Health and safety review
Lord Young, the Prime Minister's adviser
on health and safety law and practice, issued his long awaited
report Common Sense Common Safety last
Friday (15 October). St John Ambulance has commented on its
The report follows a Whitehall-wide review of the operation of
health and safety laws and the growth of compensation culture. It
aims to not only improve the perception of health and
safety but to also ensure that it is taken seriously by
employers and the general public.
Included in Lord Young's recommendations is the:
Ensuring that trained and qualified professionals are the only people to determine the risks should help redress the balance, as should simple procedures for lower risk activities.
CEO, St John Ambulance
- Introduction of a Good Samaritan Clause, to make it clear that
people will not be held liable for any consequences due to
well-intentioned voluntary actions on their
- Professionalization of health and safety consultants, with a
qualification requirement that all consultants
should be accredited to professional bodies
- Simplifying of risk assessments for low hazard
workplaces to make it easier for organisations to understand
regulations and implement them.
As the nation's leading first aid and health and safety
organisation, St John Ambulance knows that the right approach to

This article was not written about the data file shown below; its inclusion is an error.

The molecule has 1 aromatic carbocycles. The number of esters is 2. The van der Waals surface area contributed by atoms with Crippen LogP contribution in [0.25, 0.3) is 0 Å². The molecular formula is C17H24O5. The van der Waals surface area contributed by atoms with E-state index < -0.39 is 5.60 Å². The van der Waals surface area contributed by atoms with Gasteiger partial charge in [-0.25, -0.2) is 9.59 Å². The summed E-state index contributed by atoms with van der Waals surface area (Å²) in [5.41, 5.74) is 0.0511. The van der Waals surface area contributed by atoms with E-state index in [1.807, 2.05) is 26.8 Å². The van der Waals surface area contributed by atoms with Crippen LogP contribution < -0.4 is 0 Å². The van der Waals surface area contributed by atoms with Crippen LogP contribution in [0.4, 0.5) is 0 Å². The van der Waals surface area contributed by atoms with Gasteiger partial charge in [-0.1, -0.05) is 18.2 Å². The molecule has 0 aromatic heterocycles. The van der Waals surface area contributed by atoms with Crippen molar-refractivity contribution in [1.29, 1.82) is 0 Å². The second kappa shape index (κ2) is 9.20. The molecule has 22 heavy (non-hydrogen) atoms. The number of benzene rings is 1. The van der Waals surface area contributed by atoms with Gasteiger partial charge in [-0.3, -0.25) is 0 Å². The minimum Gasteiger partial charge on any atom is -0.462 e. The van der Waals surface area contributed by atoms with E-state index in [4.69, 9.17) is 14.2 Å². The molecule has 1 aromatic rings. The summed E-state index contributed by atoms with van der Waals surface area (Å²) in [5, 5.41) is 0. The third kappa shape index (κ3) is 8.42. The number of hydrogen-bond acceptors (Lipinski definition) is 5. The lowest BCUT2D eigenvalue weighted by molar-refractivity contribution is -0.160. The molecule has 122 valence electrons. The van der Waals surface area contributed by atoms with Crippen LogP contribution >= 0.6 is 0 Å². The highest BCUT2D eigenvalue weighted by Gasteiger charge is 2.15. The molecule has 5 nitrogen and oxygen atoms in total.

health and safety saves lives as Sue Killen, CEO, explains: 'We've
all read the 'health and safety gone mad' stories where guidance is
misinterpreted or taken to the extreme, perhaps because people are
worried about potential legal action.
'Ensuring that trained and qualified professionals are the
only people to determine the risks should help redress the
balance, as should simple procedures for lower risk
activities. Over 150 people died at work in 09/10 compared to
178 the previous year, which shows the effectiveness of
good health and safety practices and that this
is a matter that needs to be taken seriously.
'Our own data shows that a quarter (24%) of people would
do nothing when faced with an emergency situation. We can
improve that situation by encouraging more people to learn first
aid skills and empowering them to care for those around them, so
that they can be the difference between life and
death. We strongly believe that clarity about
the status of Good Samaritans will remove some of the final
barriers discouraging people to administer first aid, who perhaps
fear legal action. Any person acting reasonably, within their
competency, and in good faith should be able to come to the aid of
a person without fear of prosecution.
'We look forward to seeing what comes out of this review and how
it will help reduce unnecessary deaths.'